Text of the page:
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April 14, 2020

Dear Members of the HLS Community,

I write to follow up on the email you received yesterday from Harvard President Larry Bacow, Provost Alan Garber, and Executive Vice President Katie Lapp about the ongoing impact of the global pandemic on the University community, operations, and finances.

Like our University leaders, I want to express my gratitude for the extraordinary resilience, courage, and spirit you, the members of our community, have shown as you have navigated unexpected hardships and taken on new responsibilities, at work, at school, and in many cases at home. In the course of a few weeks, our students have had to leave campus, dispersing around the globe and often dealing with challenging circumstances while also learning to take law school courses remotely and dealing with uncertainties about careers, the bar exam, and the professional journey ahead. Our staff have collectively worked long, and often stressful, hours to support our community transition to online work, teaching, and learning and to help our students and faculty through the disruptive transitions that this pandemic has required. And our faculty have put in enormous effort to learn, in a short time, an entirely new way to teach, advise, and mentor our students.

Our community’s work and spirit have been an inspiration as the harsh reality of this devastating global pandemic continues to unfold, claiming countless lives across the globe, subjecting almost our entire nation to stay-at-home orders, and disrupting the lives and livelihoods of so many in our community, the nation, and the world. Beyond its devastating human toll, COVID-19 has also dramatically impacted the global economy. Each week brings staggering news of increases in unemployment and impacts on businesses and institutions large and small. As President Bacow, Provost Garber, and Executive Vice President Lapp explained in their message yesterday, Harvard University has not been immune from that impact.

Until this year, the financial crisis of 2008-2009 was the largest financial challenge Harvard had faced in modern history. This global pandemic, which has caused unprecedented disruption and displacement, is expected to be even worse. As Harvard’s leaders have made clear, every revenue source we depend on – including the endowment and tuition, as well as philanthropy, executive and continuing education, and research support – will be under enormous pressure for the foreseeable future. There have also been, and we expect there will continue to be, significant new costs as we take necessary steps to support our students, staff, and faculty in this challenging new environment. To all of these known challenges, we must add the deep uncertainty wrought by a global health and economic crisis whose contours change by the day.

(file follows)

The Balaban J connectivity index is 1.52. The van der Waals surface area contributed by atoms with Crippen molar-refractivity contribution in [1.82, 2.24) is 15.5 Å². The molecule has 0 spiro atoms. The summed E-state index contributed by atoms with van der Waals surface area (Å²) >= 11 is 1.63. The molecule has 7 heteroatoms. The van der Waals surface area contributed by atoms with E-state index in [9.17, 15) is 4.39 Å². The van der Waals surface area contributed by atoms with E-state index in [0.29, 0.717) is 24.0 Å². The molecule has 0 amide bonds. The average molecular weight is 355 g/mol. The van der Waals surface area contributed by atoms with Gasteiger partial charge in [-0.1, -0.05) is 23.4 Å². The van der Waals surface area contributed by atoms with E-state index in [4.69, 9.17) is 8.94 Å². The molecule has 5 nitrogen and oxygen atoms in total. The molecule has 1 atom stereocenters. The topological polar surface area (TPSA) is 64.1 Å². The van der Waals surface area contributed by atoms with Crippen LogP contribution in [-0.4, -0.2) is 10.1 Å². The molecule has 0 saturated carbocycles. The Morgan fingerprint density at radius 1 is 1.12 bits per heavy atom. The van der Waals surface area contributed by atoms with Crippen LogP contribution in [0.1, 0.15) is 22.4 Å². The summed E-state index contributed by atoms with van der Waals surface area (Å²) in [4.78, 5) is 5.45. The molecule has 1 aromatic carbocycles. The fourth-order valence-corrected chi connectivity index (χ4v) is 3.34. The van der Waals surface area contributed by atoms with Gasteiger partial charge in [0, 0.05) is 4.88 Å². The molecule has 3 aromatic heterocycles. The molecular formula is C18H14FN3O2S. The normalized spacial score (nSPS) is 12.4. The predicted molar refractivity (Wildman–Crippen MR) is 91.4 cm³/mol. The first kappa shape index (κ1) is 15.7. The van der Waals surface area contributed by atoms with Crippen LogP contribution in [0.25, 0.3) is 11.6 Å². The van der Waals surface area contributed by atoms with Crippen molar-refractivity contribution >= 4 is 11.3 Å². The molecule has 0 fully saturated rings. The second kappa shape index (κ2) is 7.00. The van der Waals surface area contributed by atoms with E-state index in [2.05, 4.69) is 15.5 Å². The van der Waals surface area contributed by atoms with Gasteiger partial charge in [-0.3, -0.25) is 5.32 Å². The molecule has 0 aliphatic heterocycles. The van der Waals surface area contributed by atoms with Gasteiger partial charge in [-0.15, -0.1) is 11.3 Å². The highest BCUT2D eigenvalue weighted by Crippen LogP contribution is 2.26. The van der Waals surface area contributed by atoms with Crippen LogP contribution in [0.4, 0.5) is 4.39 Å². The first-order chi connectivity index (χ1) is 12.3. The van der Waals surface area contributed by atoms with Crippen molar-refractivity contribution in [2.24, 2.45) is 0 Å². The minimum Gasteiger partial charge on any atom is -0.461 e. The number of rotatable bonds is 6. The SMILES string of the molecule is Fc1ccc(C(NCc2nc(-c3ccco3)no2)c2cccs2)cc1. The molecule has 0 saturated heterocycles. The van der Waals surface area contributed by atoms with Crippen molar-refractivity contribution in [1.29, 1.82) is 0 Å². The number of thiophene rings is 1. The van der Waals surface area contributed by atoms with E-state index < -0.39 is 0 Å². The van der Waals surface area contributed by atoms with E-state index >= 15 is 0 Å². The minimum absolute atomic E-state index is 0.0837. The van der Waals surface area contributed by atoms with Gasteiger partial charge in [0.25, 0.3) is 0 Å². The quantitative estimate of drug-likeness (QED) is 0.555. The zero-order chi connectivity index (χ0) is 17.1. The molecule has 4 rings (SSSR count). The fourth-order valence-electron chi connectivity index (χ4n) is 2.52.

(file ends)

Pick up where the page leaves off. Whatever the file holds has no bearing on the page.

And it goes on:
In the coming months, and possibly years, we will have to make some very difficult spending choices. The health and safety of our community will always be paramount in everything we do. In addition, the following priorities will guide HLS decision-making as we determine how best to allocate limited resources.

  • Access and Affordability – As was the case with the 2008-2009 financial downturn, we will continue to make financial aid a top priority as we strive to promote broad accessibility of legal education.
  • Academic Mission – We will continue to foster excellence and innovation in teaching, learning, and research.
  • Our Workforce – We will strive to limit impacts on our workforce, who make it possible for us each and every day to fulfill our mission.

Within this framework, we will need to scrutinize all spending decisions, large and small, to ensure that they align with these priorities. And although there is much in this challenging time that we cannot remedy with financial decisions alone, like other deans across Harvard, I have asked the University to reduce my salary this coming year.

Going forward, in anticipation of reduced revenue, the University has given us concrete guidance about ways to reduce projected spending in the coming year. As the University’s message noted, there will be no salary increases for faculty or exempt staff this year. The University has also imposed a freeze on hiring new personnel.

I understand that these measures come at a particularly difficult time, when so many faculty and staff have gone to extraordinary lengths to help our community manage the many unprecedented challenges posed by this situation. And I am truly sorry that we will not be able this year to reward the outstanding level of performance that has been a hallmark of our workforce and especially seen this past month. None of this diminishes my gratitude for the important work you have done and continue to do.

While we have no way to fully assess at this moment the extent of the budget deficit we will need to fill, we expect to receive in the coming weeks updated guidance from the University that will help us plan for the budget that begins on July 1. There will no doubt continue to be many more questions than answers, as we all are forced to accept an unsettling level of financial uncertainty.

Though many hard challenges still lie ahead, I am grateful to be facing them with this strong and exceptional community. Your collective commitment to this School, to our mission of teaching and learning the law, and to one another is an inspiration, and I believe that, thanks to you, Harvard Law School will emerge stronger than ever.

Be well.

All best,
John Manning